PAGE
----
New Zealand First leader Winston Peters has apologised to party members for making mistakes in the run up to last year's election, it was reported today.

The Newsroom website said it had obtained an email sent to NZ First membership last week appealing for them to put the events of 2008 behind them and prepare for the 2011 election campaign.

"Before we make a new beginning we want to use the hardest word in the English language - SORRY," Mr Peters is reported to have said.

"We acknowledge that we made mistakes. In keeping out eyes on the big picture, we failed to appreciate the importance of the details.

"We allowed our opponents to create a perception of wrongdoing, when in fact, no offences were committed. This will not happen again."

Mr Peters spent most of 2008 defending revelations that his party had channelled large donations through secret trusts to avoid disclosure.

This culminated in controversy over a $100,000 donation from expat businessman Owen Glenn towards Mr Peters legal fees.

At first Mr Peters denied the donation happened and once it became public denied that he knew about it.

A parliamentary inquiry found on the balance of evidence Mr Peters had known about the donation and he was censured for not disclosing it.

Various authorities investigated Mr Peters but no charges were laid.

Mr Peters blamed a media and big business conspiracy for events and in the 2008 election NZ First failed to get 5 per cent of the vote it needed to return to Parliament.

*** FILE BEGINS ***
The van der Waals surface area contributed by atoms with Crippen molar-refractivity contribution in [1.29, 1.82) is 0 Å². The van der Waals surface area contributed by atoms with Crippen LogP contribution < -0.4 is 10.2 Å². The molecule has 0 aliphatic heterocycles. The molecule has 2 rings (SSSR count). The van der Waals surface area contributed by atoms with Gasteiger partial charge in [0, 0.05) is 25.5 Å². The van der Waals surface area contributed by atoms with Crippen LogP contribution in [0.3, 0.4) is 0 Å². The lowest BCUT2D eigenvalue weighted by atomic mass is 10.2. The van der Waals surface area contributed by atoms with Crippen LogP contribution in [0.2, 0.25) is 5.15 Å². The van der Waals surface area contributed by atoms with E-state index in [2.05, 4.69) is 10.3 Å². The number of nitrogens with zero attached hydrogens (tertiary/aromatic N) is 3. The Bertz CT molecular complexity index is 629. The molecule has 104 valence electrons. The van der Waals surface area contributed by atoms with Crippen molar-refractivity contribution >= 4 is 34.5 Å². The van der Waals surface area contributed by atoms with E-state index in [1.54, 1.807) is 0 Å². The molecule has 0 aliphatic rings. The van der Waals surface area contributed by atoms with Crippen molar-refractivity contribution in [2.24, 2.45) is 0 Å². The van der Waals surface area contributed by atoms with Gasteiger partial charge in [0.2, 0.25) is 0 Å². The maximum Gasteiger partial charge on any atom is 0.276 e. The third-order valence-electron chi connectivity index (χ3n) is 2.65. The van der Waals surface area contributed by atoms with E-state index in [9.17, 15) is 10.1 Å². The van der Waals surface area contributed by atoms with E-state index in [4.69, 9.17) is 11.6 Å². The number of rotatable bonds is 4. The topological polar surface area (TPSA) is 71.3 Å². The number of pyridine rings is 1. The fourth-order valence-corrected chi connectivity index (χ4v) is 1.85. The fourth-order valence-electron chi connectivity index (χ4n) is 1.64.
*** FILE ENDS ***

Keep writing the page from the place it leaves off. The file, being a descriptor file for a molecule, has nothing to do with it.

Mr Peters avoided the media after that, but appeared recently on TVNZ's Q&A programme to attack the Government's consideration of repealing the foreshore and seabed.

The Newsroom website said Mr Peters' email thanked supporters for their help and looked forward to NZ First's annual meeting at the end of August.

Mr Peters said in the email that NZ First would campaign on the Government's economic management, the Auckland single council model, the cutting of funding to adult education classes and the end of free ACC physiotherapy.

The email also refers to the Foreshore and Seabed Act and the move to repeal it, which Mr Peters has said will move New Zealand down the road to separatism.

Mr Peters could not be contacted today.